The scientists were able to identify 66 of the 221 patients, or 30 percent, with early-stage pancreatic cancer by using their blood screening tool to sift for mutations in the DNA of the KRAS gene alone, an early marker of pancreatic cancer development.

Their goal, however, was to improve the 30 percent detection rate, find more early cancers and avoid false positives in people without the disease, says Joshua Cohen, an M.D.-Ph.D. postgraduate student in Vogelstein’s lab who worked on the study. So, they turned to protein biomarkers circulating in the blood. Such circulation protein markers already are used clinically to detect and monitor diseases like diabetes and heart muscle damage from heart attacks as well as to monitor patients with a prior history of cancers. Of special interest to the researchers was the protein biomarker CA19-9. It’s used to monitor patients with pancreatic cancer for recurrence. But the level of CA19-9 used for recurrence monitoring is low (37 units/mL), because physicians want to pinpoint regrowing cancers quickly.

Some people without cancer may also have low levels of the protein, such as those with gallstones. For screening purposes, the level of CA19-9 needed to be much higher (100 units/mL).

“A screening test needs to be highly reliable to spare people the worry and side effects of procedures following a positive test for cancer,” says Kenneth W. Kinzler, Co-Director of the Ludwig Center at Johns Hopkins.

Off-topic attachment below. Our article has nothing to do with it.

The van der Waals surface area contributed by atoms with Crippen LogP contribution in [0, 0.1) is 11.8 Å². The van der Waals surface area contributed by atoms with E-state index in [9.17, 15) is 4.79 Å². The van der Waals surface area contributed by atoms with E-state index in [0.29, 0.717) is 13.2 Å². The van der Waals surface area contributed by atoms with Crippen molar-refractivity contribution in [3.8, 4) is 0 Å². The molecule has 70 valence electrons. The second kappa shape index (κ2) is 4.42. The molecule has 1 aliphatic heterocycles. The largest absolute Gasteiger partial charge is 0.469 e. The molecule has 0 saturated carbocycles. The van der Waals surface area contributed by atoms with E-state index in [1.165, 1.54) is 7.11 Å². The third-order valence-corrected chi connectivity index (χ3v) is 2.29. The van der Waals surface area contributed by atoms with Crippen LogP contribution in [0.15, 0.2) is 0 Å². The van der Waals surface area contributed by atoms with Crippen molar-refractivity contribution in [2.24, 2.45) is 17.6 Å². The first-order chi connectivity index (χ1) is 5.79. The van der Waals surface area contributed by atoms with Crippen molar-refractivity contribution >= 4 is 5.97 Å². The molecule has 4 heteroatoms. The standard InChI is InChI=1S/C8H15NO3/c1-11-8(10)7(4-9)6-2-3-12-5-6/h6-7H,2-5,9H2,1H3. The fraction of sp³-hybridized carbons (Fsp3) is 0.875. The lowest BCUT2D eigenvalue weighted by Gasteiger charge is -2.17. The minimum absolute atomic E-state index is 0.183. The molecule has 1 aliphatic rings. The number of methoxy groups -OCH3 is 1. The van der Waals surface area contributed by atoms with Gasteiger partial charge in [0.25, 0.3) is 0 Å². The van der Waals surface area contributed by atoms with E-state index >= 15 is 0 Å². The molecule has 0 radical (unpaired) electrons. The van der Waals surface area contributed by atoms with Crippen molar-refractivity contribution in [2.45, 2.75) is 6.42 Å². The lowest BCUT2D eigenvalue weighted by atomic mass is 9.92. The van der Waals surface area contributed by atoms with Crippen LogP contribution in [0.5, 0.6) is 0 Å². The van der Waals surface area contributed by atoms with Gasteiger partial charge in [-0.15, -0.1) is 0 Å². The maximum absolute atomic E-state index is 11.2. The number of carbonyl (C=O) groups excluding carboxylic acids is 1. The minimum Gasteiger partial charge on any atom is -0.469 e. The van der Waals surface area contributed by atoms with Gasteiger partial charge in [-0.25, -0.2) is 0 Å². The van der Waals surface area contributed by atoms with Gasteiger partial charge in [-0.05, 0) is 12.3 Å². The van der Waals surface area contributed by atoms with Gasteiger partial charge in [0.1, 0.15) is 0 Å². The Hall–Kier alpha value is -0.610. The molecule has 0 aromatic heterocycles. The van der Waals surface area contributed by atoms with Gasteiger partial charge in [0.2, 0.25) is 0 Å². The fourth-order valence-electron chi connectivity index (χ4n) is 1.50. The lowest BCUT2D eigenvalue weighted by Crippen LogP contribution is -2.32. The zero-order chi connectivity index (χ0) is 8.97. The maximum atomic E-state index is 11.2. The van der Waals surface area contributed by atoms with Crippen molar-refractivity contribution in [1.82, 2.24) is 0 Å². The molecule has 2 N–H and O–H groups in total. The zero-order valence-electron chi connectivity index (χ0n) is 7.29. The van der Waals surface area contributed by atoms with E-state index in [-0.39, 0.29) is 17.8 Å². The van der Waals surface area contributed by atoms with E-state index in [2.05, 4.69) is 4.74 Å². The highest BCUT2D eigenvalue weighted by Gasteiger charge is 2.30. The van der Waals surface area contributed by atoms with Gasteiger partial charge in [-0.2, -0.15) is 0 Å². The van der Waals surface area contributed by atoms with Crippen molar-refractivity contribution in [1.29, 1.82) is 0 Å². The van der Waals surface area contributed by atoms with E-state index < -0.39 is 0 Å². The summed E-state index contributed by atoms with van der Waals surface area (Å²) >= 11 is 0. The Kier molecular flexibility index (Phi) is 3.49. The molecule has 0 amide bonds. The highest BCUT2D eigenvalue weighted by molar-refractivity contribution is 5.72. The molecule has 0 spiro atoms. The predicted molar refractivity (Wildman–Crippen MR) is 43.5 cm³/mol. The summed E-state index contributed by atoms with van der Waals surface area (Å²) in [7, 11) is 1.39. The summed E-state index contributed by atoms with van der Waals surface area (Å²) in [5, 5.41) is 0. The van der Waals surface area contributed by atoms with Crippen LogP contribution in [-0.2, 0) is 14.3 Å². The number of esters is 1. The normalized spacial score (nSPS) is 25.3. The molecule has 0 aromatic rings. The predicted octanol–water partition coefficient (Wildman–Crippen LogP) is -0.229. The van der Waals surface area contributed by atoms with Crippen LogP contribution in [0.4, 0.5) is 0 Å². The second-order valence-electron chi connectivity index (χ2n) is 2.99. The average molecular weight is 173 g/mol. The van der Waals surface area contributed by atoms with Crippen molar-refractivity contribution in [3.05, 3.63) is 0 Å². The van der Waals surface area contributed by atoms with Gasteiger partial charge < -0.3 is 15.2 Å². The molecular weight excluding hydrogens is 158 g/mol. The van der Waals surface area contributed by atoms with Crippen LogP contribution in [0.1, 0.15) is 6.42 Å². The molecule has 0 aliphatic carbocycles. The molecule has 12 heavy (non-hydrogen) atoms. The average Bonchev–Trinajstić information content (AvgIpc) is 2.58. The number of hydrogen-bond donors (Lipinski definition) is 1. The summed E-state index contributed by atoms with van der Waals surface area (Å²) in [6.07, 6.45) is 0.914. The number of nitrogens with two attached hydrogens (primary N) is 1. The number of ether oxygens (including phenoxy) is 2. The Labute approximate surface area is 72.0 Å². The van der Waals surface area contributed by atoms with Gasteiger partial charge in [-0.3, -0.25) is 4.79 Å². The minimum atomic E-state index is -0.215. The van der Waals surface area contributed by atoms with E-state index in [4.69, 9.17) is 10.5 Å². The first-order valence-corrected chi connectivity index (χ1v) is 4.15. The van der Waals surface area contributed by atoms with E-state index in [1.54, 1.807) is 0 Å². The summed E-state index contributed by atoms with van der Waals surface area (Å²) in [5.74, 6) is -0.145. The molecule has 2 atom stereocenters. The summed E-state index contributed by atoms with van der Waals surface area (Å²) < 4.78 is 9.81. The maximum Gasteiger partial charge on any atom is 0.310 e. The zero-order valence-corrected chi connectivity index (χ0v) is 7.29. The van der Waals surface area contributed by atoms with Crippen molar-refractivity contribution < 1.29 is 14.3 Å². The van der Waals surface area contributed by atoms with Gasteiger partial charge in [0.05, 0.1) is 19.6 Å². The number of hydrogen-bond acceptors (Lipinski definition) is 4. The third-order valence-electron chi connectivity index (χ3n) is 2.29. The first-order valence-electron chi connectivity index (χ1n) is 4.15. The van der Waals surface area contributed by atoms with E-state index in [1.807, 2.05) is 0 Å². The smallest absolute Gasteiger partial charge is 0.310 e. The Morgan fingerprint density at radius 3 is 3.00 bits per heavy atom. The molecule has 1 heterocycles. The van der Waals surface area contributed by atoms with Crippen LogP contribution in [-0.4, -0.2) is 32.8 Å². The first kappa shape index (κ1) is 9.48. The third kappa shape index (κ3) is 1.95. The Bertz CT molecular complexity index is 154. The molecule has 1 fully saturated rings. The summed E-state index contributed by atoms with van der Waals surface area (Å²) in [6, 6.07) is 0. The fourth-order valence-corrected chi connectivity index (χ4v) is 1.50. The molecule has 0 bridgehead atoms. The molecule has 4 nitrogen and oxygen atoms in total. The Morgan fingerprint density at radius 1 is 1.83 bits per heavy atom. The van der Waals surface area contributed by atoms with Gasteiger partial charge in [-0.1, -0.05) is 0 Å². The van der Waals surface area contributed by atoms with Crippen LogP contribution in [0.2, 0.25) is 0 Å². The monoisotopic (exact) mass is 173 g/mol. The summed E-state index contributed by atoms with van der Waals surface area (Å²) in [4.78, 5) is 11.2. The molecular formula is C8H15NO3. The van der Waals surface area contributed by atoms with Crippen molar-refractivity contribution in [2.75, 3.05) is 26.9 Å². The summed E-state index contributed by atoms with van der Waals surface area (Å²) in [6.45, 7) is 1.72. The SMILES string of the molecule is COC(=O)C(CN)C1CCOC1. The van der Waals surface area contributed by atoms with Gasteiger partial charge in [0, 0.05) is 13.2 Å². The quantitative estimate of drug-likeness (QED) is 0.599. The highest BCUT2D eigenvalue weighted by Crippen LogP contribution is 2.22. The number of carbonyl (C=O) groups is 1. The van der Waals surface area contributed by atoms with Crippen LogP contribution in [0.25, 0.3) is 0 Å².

When the scientists looked only for CA19-9 in the blood of their study participants, they found it in 109 of the 221 patients (49 percent). However, when they combined detection of KRAS mutations, CA19-9 and three other protein biomarkers, the scientists correctly identified pancreatic cancer in 141 of the 221 patients (64 percent). In contrast, only one individual among their control group of 182 people without cancer had elevation of one of the five biomarkers.

Vogelstein’s team used a system of molecular barcoding that they developed to ensure that each KRAS mutation they detected was real and not an artifact. For example, they showed that there was complete agreement between the mutations detected in the blood and the mutations detected in the tumors. They say the mutations they detected are also common in lung and colon cancers, and they’re planning on using a similar approach, combining protein and DNA biomarkers, to identify early cancers of several types.

Nickolas Papadopoulos, professor of oncology at the Johns Hopkins Kimmel Cancer Center, estimates that the cost of a screening test based on the approach described in this study would be between that of mammography and colonoscopy, which are widely used tests for breast and colorectal cancers, respectively. Papadopoulos notes that “both DNA and protein markers can be analyzed from the same blood draw in each patient. The technologies required to implement such tests, involving protein biomarker tests and DNA sequencing, are already widely used in hospital and commercial laboratories.